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The Queenstown Lakes District Council hoped to realise in excess of $20 million from the sale of its Commonage land - a 9.5ha block of wilding pines above Vancouver Dr on Queenstown Hill.
It took the land off the market last month after an appeal to the Environment Court supported by a group of seven residents, the majority of whom are co-appellants.
Peter Manthey, a Vancouver Dr property owner speaking on behalf of the group, said: "I don't believe the majority of Queenstown residents realise the extent of the council's proposed development at the top of Queenstown Hill and its ramifications.
"There is obviously a lot of disenchantment with what is happening in Queenstown with overdevelopment and the problems that brings.
"We, as ratepaying residents, I believe, are being forgotten and there will be no turning back or easy fix."
Mr Manthey said one of the council's concept plans, which it has put forward to prospective buyers, shows more than 55 lots and more than a third possibly being unit development.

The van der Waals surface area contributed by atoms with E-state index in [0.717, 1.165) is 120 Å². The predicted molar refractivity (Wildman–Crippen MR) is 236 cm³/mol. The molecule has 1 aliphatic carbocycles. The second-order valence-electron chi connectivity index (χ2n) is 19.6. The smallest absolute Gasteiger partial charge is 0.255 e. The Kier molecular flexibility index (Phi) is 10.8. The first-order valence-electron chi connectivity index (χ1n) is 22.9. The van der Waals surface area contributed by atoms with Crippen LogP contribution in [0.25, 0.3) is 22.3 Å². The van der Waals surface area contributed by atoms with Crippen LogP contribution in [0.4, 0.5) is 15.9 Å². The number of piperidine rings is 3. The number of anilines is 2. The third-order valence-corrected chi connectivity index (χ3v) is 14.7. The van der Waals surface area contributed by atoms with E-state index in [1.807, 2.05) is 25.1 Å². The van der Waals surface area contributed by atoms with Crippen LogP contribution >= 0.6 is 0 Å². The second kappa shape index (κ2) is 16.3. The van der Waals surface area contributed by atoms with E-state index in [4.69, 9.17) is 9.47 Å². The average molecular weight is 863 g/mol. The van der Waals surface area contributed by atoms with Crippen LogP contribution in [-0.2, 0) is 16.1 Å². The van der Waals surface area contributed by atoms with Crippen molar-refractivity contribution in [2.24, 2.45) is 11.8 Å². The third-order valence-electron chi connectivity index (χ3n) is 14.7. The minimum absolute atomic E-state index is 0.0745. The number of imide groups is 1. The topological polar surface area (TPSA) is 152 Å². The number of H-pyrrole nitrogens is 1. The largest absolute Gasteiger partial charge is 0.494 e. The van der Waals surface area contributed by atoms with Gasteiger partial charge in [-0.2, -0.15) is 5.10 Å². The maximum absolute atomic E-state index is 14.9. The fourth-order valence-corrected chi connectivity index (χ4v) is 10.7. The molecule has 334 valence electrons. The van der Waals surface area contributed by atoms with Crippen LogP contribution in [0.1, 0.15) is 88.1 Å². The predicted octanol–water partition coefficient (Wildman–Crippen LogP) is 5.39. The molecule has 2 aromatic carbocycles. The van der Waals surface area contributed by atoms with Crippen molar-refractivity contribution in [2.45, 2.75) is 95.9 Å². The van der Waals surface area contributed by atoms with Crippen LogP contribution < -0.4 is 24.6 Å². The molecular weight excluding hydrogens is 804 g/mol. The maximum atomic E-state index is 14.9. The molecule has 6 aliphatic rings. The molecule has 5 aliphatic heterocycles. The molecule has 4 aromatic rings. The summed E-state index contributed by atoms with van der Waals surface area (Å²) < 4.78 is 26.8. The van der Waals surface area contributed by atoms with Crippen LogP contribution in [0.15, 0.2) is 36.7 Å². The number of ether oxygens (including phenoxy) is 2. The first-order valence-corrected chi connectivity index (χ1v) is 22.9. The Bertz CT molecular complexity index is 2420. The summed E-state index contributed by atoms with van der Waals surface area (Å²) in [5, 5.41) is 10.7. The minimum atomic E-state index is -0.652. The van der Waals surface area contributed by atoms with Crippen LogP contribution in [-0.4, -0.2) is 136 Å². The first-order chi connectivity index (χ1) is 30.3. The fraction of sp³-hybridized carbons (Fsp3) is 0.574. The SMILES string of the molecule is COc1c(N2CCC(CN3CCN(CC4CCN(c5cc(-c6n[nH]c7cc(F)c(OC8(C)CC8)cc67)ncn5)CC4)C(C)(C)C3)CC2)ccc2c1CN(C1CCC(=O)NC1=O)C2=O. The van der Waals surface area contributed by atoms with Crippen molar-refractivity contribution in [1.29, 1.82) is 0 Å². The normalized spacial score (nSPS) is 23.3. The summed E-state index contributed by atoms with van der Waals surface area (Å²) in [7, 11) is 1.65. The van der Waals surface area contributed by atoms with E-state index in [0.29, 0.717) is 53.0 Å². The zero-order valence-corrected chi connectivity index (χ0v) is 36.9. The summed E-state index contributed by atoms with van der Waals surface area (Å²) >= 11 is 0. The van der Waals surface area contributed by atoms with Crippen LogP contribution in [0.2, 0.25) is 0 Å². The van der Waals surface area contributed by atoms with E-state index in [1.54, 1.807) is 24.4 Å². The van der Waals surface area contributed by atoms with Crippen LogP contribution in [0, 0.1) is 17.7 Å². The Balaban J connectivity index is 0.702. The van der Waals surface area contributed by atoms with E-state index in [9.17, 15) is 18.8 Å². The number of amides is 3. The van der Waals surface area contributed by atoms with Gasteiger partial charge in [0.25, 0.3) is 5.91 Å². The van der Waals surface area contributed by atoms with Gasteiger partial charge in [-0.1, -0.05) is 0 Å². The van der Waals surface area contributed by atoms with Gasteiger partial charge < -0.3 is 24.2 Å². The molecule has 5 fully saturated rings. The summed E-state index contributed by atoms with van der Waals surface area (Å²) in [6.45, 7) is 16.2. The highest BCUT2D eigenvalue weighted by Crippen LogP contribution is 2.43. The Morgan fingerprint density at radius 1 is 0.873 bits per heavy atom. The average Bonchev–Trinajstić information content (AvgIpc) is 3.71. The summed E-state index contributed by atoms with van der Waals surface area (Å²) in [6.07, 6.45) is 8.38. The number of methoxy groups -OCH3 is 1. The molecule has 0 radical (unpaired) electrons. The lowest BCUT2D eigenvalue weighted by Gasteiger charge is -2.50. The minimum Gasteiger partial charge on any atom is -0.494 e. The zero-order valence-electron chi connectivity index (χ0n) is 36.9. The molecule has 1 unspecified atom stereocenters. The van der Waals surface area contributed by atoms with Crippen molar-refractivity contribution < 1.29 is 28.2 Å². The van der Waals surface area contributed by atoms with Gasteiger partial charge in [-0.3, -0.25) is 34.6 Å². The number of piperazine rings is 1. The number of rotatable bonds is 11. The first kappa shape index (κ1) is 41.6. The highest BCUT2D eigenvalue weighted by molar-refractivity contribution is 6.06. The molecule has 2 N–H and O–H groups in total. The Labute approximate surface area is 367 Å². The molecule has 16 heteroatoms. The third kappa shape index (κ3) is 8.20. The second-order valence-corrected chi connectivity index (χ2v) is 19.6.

"There is one road access and no provision for buffer or parkland. Just intensive development in order to maximise the council's sale price."
Mr Manthey said that the council's assertion the area was just covered in wilding pines was incorrect.
"There are a number of other species which we believe as average citizens we would not be allowed to cut down and remove."
The group is working through the issues with council property director Richard Pope.
"We are pleased that the council have withdrawn the property from sale and have indicated that they are prepared to work with us to try and find a satisfactory result.
"As private citizens we don't wish to be drawn into a protracted court situation, however, we feel strongly about the issues and as a group are prepared to follow through until we get a result we are happy with."
A meeting took place recently and discussions are ongoing.
Independent commissioners last year recommended the land be rezoned as medium-density residential.
The council announced in late 2017 it intended to sell the land, which is the last block of 40.47ha vested by the Government under the Queenstown Reserves Vesting and Empowering Act 1971.
The council had previously resolved to sell it to help fund infrastructure.
It went to market, but, last September, following a nine-month marketing campaign, Mr Pope said the sale had not been completed to the council's satisfaction.
That is despite more than 80 inquiries being received by JLL and Luxury Real Estate and five formal offers to buy the land.
It was then put back on the market before being removed because of the appeal.